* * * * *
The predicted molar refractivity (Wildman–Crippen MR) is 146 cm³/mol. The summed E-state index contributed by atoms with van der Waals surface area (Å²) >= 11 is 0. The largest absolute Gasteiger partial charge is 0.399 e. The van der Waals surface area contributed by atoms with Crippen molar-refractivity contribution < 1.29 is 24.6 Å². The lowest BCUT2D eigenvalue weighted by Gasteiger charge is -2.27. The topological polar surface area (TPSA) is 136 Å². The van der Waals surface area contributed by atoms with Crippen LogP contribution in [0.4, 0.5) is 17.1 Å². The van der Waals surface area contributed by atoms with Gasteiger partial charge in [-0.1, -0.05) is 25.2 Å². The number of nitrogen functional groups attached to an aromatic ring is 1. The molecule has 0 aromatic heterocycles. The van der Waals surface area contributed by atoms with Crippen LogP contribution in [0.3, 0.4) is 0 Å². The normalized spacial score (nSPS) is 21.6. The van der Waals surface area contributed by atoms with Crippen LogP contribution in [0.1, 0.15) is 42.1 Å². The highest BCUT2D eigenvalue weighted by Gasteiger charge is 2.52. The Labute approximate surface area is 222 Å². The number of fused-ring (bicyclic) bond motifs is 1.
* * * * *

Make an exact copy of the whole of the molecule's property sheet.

The predicted molar refractivity (Wildman–Crippen MR) is 146 cm³/mol. The summed E-state index contributed by atoms with van der Waals surface area (Å²) >= 11 is 0. The largest absolute Gasteiger partial charge is 0.399 e. The van der Waals surface area contributed by atoms with Crippen molar-refractivity contribution < 1.29 is 24.6 Å². The lowest BCUT2D eigenvalue weighted by Gasteiger charge is -2.27. The topological polar surface area (TPSA) is 136 Å². The van der Waals surface area contributed by atoms with Crippen LogP contribution in [0.4, 0.5) is 17.1 Å². The van der Waals surface area contributed by atoms with Gasteiger partial charge in [-0.1, -0.05) is 25.2 Å². The number of nitrogen functional groups attached to an aromatic ring is 1. The molecule has 0 aromatic heterocycles. The van der Waals surface area contributed by atoms with Crippen LogP contribution in [0.3, 0.4) is 0 Å². The normalized spacial score (nSPS) is 21.6. The van der Waals surface area contributed by atoms with Crippen LogP contribution in [0.1, 0.15) is 42.1 Å². The highest BCUT2D eigenvalue weighted by Gasteiger charge is 2.52. The Labute approximate surface area is 222 Å². The number of fused-ring (bicyclic) bond motifs is 1.